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British PM hopeful Leadsom stirs controversy with ‘childless’ comment

© Chris J Ratcliffe, AFP | British Conservative party leadership candidate Andrea Leadsom speaks to members of the media outside the BBC television centre in London on July 3, 2016.

Text by FRANCE 24

Latest update : 2016-07-09

Conservative MP Andrea Leadsom is facing a backlash after suggesting that as a mother she was better suited to become Britain’s next prime minister than her childless rival Theresa May.

The two women have launched campaigns to succeed Prime Minister David Cameron as Conservative leader and the head of the government.

A little-known junior energy minister until she emerged as one of the most ardent voices in the referendum to leave the European Union, Leadsom is considered the outsider in the contest to replace Cameron.

Her uphill battle may become even more challenging after comments that were quickly rebuked across Britain’s political spectrum.

“I am sure she will be really sad she doesn’t have children so I don’t want this to be ‘Andrea has children, Theresa hasn’t’ because I think that would be really horrible,” Leadsom told the Times newspaper, which has declared its support for May.

“But genuinely I feel being a mum means you have a very real stake in the future of our country, a tangible stake. She possibly has nieces, nephews, lots of people. But I have children who are going to have children who will directly be a part of what happens next.”

The comments came after May admitted in an interview this week that she and her husband had been saddened when they learned they were unable to have children. Leadsom and her husband have two sons and a daughter.


Leadsom took to social media to denounce the Times article as “gutter journalism”. After the comments were published, Leadsom tweeted a link to the story, saying: "Truly appalling and the exact opposite of what I said. I am disgusted."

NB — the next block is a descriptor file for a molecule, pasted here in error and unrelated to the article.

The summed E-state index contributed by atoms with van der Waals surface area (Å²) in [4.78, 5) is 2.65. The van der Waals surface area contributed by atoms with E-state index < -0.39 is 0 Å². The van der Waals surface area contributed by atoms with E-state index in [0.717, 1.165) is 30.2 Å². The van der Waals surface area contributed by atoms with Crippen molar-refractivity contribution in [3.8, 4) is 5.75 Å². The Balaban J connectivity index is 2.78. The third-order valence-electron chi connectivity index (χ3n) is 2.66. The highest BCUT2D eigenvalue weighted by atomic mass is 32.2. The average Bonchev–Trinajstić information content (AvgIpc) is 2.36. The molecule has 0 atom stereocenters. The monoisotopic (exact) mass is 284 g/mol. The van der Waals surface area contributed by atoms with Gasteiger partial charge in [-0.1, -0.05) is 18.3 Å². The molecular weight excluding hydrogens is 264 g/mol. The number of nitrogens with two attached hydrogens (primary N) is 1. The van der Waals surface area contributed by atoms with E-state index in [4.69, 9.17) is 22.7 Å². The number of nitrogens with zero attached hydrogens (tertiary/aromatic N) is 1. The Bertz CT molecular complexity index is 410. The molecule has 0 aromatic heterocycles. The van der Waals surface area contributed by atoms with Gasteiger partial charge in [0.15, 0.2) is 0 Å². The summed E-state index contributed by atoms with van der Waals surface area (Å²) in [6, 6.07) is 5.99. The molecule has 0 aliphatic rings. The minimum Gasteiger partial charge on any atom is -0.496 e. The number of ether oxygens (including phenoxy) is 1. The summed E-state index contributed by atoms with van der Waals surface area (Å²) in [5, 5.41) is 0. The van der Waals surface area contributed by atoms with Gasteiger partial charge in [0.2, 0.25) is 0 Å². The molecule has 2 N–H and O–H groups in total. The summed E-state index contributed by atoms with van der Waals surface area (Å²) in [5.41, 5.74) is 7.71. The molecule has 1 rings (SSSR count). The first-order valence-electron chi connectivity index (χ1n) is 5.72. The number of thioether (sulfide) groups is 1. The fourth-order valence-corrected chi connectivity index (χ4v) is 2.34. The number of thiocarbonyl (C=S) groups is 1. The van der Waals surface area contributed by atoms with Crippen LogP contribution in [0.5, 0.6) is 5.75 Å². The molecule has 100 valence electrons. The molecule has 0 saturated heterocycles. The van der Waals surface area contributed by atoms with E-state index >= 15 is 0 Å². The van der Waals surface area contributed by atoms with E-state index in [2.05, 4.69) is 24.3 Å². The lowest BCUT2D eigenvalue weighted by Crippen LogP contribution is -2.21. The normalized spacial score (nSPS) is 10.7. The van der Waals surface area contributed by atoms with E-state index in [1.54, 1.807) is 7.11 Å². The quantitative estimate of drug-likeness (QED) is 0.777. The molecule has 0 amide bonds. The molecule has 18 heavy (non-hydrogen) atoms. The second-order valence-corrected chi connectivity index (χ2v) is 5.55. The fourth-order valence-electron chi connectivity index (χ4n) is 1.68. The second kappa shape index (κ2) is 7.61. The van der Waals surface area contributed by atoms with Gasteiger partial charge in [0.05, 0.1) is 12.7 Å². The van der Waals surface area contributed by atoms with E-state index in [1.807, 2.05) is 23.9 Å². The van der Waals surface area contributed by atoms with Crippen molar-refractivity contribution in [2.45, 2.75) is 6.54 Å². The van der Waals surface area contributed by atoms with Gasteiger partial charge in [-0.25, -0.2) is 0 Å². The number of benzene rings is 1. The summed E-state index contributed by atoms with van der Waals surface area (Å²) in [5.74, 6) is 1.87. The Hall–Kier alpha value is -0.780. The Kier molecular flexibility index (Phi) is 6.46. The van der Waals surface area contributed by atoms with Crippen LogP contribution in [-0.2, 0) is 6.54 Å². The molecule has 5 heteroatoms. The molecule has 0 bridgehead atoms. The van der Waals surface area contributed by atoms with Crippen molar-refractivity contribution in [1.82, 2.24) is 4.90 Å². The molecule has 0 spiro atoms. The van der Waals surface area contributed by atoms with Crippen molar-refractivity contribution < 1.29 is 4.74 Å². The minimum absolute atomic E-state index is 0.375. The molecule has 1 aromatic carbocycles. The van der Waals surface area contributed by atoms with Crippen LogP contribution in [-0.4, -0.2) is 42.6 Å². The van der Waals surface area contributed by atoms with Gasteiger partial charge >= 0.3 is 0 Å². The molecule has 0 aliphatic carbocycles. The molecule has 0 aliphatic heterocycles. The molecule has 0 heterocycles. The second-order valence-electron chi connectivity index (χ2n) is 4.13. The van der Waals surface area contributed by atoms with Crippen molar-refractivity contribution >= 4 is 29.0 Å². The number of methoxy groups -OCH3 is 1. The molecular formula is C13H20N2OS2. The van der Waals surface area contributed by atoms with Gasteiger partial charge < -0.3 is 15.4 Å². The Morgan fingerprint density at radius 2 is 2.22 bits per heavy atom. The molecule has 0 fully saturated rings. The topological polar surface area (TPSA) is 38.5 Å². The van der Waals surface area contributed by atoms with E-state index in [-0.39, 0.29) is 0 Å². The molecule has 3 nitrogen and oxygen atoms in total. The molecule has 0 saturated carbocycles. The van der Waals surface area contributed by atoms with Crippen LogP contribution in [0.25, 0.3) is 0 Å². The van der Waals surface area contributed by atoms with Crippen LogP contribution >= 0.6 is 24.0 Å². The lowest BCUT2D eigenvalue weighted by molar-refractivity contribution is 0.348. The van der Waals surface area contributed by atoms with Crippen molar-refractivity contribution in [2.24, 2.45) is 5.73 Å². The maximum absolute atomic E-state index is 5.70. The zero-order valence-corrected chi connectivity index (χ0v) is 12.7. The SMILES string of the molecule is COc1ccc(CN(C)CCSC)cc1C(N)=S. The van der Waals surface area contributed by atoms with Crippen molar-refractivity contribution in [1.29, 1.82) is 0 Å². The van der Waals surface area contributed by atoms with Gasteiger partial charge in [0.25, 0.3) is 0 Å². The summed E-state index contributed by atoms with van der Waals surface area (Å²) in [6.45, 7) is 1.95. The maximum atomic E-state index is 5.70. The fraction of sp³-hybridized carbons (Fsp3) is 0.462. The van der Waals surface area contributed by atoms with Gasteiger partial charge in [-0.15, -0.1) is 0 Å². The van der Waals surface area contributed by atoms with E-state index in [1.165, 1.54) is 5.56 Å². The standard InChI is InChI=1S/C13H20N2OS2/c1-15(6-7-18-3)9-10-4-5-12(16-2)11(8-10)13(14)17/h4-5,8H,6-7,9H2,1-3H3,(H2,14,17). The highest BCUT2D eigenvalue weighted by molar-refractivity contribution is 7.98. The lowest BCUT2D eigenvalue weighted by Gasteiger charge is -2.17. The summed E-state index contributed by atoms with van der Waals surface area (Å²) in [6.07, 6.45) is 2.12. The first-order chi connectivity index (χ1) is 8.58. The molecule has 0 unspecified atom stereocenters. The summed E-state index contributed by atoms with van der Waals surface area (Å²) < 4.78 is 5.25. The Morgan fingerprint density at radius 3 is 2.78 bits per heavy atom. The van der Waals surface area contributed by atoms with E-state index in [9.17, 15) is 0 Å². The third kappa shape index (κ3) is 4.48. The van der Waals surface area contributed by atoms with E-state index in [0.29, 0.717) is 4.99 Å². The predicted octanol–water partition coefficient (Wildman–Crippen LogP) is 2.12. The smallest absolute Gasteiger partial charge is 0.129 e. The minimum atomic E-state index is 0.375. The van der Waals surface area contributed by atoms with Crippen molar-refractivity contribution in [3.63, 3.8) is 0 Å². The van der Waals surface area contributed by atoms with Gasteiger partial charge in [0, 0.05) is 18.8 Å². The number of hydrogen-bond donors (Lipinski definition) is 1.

On Saturday she even made a televised statement outside her home to say she had made clear that the issue of her motherhood should not be a feature of the campaign.
“I want to be crystal clear that everyone has an equal stake in our society and in the future of our country,” she said.

The Times stood by its story and released an audio recording of Leadsom making the comments, which was played on Saturday morning news bulletins on all the main radio and TV stations.

May made no comment on Leadsom’s interview, merely tweeting: “Yesterday, I launched my clean campaign pledge and invite @AndreaLeadsom to join me in signing it.”

A ‘stake’ in the future

The comments made in the Times by Leadsom, a devout Christian who wants to swiftly launch the legal process of exiting the EU and end freedom of movement rights if elected, drew sharp criticism from several Conservative lawmakers.

“I am childless. I have nieces and nephews. I believe I – like everyone else – have a very real stake in our country,” tweeted Ruth Davidson, leader of the party’s Scottish arm, who had previously declared her support for May in the contest.

Lawmaker Alan Duncan, also a May supporter, called Leadsom’s comments “vile”, while colleague Antoinette Sandbach said Leadsom had shown “a lack of judgment”.
One of Leadsom’s most vocal supporters, junior defence minister Penny Mordaunt, defended her comments on motherhood.

“She was talking about what motivates her personally,” Mordaunt told BBC radio. “This is an attempt I think by a paper that has declared for the other candidate to smear Andrea.”

May and Leadsom were selected by Conservative lawmakers from an original field of five candidates. May was backed by 199 lawmakers, while Leadsom received support from 84. The contest now moves to the party’s 150,000 grassroots members, who will elect the winner by September 9.


Date created : 2016-07-09

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